United Methodist Bishop Cynthia Moore-Koikoi.
Apportioned Fund help support educational opportunities for UMC Leader.
When Bishop Cynthia Moore-Koikoi (M. Div., 2007) sought a way to inform her revitalization of the church from a global perspective, her research led her to the only Doctor of Ministry program that met her needs – at Wesley Theological Seminary.
Wesley Theological Seminary is one of the 13 United Methodist seminaries supported by the Ministerial Education Fund apportionment of the United Methodist Church.
The United Methodist bishop of the Western Pennsylvania Conference remembered why Wesley was her seminary of choice then.
“I chose Wesley because of its reputation for diversity and academic excellence, and because its location allowed me to continue to work while attending classes,” Moore-Koikoi said. “I had a very positive experience at Wesley while I earned my M.Div., and was blessed by the diversity of the student body and teaching staff at Wesley.”
Despite her busy episcopal schedule, she began exploring various Doctor of Ministry programs.
“The practice of ministry has changed so dramatically since I earned my M.Div.,”Moore-Koikoi said. “I realized that in order to stay relevant, I needed a more focused continuing educational experience than the occasional workshop or seminar could provide.” All her research led her to the Wesley’s Doctor of Ministry program, “Creative Ministry for Church Renewal in a Changing World,” based at Wesley House in Cambridge, England.
“Wesley’s D.Min. program at Cambridge stood out because it promised to allow me to benefit from the diversity of our global community,” Moore-Koikoi said. And, for her, the program has lived up to its promises.
“The track that I chose has helped me grapple with the impact globalization has had on the church,” she said. “This has helped me think more creatively about revitalization of the church and the leadership skills I need in order to help guide my annual conference and our denomination, in light of the ever-changing nature of our church and world. My Wesley D.Min. studies have done that and more.”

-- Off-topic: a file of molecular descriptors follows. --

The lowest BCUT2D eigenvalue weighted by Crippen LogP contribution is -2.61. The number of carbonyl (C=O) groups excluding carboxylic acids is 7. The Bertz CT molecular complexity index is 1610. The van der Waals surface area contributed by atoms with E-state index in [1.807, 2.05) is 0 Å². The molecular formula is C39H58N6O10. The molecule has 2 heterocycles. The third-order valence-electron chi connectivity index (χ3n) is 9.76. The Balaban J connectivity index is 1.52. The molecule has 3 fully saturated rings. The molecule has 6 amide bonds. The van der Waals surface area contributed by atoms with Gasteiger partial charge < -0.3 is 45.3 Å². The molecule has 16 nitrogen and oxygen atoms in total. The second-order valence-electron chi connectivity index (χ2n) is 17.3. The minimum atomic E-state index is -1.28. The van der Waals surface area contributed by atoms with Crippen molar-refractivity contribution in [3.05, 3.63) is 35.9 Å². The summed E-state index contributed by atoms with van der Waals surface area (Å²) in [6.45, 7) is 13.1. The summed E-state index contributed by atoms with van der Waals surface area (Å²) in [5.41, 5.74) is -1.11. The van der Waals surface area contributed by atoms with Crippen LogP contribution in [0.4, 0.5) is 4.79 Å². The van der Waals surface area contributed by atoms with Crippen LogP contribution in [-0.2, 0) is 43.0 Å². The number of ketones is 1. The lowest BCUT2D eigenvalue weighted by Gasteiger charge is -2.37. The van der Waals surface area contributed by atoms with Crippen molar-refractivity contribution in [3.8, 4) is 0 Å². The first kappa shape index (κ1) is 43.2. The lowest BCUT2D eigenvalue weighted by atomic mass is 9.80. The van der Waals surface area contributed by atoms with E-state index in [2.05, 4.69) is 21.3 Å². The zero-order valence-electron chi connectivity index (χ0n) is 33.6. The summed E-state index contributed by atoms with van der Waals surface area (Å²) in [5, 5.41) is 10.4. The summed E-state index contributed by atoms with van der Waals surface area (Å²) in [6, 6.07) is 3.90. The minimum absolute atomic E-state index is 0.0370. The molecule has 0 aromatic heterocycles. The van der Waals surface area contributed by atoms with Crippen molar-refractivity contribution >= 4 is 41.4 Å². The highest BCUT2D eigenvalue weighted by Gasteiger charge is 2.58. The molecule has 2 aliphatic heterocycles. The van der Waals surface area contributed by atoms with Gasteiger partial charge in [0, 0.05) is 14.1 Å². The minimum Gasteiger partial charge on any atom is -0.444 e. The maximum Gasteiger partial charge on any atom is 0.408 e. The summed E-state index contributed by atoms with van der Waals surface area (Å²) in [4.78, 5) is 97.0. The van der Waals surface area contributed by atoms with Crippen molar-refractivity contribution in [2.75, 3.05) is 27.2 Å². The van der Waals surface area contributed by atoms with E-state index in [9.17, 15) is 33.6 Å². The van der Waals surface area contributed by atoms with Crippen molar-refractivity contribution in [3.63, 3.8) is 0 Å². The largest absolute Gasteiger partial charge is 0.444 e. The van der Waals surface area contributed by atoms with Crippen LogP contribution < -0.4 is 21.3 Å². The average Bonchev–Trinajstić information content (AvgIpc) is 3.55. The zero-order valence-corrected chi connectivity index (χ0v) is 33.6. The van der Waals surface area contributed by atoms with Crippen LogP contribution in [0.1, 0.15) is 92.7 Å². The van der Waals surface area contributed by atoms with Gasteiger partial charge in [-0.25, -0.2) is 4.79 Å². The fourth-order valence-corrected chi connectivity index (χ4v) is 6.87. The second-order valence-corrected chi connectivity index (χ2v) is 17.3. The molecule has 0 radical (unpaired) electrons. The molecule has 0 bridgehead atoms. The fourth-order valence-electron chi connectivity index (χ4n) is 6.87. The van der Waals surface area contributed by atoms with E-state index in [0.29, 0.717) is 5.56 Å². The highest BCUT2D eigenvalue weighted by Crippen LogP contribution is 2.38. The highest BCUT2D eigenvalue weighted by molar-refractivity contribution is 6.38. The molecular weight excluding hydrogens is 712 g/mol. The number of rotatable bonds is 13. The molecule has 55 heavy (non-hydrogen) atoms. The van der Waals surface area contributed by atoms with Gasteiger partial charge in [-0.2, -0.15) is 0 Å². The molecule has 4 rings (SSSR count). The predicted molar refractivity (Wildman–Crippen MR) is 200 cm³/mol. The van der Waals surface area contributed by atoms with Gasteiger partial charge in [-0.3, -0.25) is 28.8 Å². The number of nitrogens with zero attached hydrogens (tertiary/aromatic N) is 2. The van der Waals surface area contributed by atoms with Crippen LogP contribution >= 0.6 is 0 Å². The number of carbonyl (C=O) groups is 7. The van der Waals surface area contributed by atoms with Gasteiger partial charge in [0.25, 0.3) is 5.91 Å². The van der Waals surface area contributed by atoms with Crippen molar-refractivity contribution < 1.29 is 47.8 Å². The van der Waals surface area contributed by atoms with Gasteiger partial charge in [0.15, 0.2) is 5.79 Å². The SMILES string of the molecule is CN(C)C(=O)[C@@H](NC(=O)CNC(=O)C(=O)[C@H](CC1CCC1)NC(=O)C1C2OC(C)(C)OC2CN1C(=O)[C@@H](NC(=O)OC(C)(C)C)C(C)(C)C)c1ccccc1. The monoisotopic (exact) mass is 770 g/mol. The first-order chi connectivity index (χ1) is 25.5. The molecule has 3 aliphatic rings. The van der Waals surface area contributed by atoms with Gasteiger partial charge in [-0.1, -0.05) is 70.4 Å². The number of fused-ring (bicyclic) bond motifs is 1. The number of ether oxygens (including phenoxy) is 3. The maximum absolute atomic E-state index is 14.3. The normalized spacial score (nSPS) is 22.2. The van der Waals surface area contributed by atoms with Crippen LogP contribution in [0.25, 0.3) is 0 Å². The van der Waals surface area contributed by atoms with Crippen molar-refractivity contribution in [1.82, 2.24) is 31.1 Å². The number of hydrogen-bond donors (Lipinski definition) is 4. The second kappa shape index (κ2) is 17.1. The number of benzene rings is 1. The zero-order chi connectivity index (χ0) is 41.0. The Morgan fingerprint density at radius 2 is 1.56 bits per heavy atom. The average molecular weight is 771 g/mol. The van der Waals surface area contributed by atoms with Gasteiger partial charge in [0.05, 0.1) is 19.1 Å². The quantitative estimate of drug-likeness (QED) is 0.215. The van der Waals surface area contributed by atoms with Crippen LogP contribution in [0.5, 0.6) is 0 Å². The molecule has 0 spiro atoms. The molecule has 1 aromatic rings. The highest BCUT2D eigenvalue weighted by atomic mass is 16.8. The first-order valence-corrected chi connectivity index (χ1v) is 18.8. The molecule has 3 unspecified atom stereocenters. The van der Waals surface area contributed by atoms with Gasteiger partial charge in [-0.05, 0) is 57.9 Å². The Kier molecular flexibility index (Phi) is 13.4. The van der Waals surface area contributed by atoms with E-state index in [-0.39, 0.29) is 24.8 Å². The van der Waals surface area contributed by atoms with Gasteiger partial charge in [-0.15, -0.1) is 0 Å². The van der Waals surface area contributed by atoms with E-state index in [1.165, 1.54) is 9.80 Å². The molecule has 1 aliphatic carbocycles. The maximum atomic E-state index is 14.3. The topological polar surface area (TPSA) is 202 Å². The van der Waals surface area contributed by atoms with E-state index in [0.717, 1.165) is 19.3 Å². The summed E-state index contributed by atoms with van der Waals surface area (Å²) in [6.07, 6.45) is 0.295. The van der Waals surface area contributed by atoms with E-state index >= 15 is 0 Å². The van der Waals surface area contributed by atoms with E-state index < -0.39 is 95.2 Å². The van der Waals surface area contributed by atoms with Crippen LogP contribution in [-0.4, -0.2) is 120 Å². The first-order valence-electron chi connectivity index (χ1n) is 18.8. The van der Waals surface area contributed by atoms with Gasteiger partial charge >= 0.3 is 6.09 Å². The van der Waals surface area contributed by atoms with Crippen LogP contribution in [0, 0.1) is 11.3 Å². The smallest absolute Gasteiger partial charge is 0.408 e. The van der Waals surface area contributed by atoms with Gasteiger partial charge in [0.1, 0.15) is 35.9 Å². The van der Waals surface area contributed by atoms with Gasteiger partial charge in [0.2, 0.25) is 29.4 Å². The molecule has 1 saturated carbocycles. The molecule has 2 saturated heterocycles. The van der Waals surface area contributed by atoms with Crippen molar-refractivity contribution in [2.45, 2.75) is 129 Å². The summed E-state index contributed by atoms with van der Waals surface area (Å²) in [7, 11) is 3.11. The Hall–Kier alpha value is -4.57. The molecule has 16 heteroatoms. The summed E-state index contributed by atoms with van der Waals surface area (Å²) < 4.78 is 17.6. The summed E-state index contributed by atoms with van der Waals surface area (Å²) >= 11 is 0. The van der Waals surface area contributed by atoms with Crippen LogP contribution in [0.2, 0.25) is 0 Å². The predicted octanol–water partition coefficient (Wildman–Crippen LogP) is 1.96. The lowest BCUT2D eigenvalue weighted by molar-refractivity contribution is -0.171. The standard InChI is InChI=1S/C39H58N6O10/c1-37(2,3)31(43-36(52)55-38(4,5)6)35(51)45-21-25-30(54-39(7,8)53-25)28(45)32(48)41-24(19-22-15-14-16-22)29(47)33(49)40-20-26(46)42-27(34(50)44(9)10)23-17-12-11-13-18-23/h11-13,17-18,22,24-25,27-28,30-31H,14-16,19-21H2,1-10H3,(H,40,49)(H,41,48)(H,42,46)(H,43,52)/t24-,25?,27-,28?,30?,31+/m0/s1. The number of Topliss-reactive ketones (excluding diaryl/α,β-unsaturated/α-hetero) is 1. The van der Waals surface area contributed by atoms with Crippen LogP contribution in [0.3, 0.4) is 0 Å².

The “more” includes the benefits of literally studying in the shadow of The University of Cambridge, on university grounds used since the Middle Ages.
“The international setting has allowed me to benefit and learn from the global nature of The United Methodist Church and the global Christian community,” she said. “Having professors from Cambridge, other universities in England and around the world have been so valuable.”
“The structure of the Wesley D.Min. program has helped me to carve out specific periods of time that I can focus directly on my studies,” she said. “I have been able to communicate clearly with my Episcopacy Committee regarding the requirements of the program and the time I will need to complete those requirements.”
Moore-Koikoi looks forward to her next residency in Cambridge and says she never doubts her choice of the Wesley Doctor of Ministry program at Wesley House.
“I have enjoyed this experience tremendously. This was a good choice for me and my ministry.”
Wesley Theological Seminary website, Washington, DC
One of seven apportioned giving opportunities of The United Methodist Church, the Ministerial Education Fund is at the heart of preparing people for making disciples of Jesus Christ for the transformation of the world. The 13 United Methodist seminaries help students to discover their calling through the challenging curriculum. The fund enables the church to increase financial support for recruiting and educating ordained and diaconal ministers and to equip annual conferences to meet increased demands. Please encourage your leaders and congregations to support the Ministerial Education Fund apportionment at 100 percent.